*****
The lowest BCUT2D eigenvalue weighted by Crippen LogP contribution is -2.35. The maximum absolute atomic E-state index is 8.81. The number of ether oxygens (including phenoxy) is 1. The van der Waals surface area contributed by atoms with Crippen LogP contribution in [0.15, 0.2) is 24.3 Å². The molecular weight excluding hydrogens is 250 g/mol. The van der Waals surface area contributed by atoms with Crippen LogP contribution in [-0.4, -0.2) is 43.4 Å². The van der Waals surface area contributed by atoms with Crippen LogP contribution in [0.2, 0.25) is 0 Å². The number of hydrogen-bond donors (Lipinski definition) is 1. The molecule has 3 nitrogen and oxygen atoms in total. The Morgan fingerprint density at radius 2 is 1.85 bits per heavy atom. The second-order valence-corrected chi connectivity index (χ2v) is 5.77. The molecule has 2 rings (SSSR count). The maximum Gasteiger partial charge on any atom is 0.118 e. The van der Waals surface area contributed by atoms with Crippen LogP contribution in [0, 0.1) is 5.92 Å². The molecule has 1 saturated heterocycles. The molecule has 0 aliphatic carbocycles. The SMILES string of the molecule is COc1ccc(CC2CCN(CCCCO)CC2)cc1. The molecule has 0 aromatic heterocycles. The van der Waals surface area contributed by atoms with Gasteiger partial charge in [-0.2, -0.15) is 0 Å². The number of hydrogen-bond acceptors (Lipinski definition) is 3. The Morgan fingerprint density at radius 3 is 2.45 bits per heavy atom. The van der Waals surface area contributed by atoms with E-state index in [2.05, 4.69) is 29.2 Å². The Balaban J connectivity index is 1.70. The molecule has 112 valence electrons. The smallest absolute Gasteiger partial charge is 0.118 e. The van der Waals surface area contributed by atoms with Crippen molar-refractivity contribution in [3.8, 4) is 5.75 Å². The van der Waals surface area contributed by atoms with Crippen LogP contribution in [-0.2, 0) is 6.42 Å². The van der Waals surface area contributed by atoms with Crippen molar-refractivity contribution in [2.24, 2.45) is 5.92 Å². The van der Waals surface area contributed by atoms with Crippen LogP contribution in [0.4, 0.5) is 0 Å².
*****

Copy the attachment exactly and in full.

The lowest BCUT2D eigenvalue weighted by Crippen LogP contribution is -2.35. The maximum absolute atomic E-state index is 8.81. The number of ether oxygens (including phenoxy) is 1. The van der Waals surface area contributed by atoms with Crippen LogP contribution in [0.15, 0.2) is 24.3 Å². The molecular weight excluding hydrogens is 250 g/mol. The van der Waals surface area contributed by atoms with Crippen LogP contribution in [-0.4, -0.2) is 43.4 Å². The van der Waals surface area contributed by atoms with Crippen LogP contribution in [0.2, 0.25) is 0 Å². The number of hydrogen-bond donors (Lipinski definition) is 1. The molecule has 3 nitrogen and oxygen atoms in total. The Morgan fingerprint density at radius 2 is 1.85 bits per heavy atom. The second-order valence-corrected chi connectivity index (χ2v) is 5.77. The molecule has 2 rings (SSSR count). The maximum Gasteiger partial charge on any atom is 0.118 e. The van der Waals surface area contributed by atoms with Crippen LogP contribution in [0, 0.1) is 5.92 Å². The molecule has 1 saturated heterocycles. The molecule has 0 aliphatic carbocycles. The SMILES string of the molecule is COc1ccc(CC2CCN(CCCCO)CC2)cc1. The molecule has 0 aromatic heterocycles. The van der Waals surface area contributed by atoms with Gasteiger partial charge in [-0.2, -0.15) is 0 Å². The number of hydrogen-bond acceptors (Lipinski definition) is 3. The Morgan fingerprint density at radius 3 is 2.45 bits per heavy atom. The van der Waals surface area contributed by atoms with E-state index in [2.05, 4.69) is 29.2 Å². The Balaban J connectivity index is 1.70. The molecule has 112 valence electrons. The smallest absolute Gasteiger partial charge is 0.118 e. The van der Waals surface area contributed by atoms with Crippen molar-refractivity contribution in [3.8, 4) is 5.75 Å². The van der Waals surface area contributed by atoms with Crippen LogP contribution in [-0.2, 0) is 6.42 Å². The van der Waals surface area contributed by atoms with Crippen molar-refractivity contribution in [2.24, 2.45) is 5.92 Å². The van der Waals surface area contributed by atoms with Crippen LogP contribution in [0.4, 0.5) is 0 Å².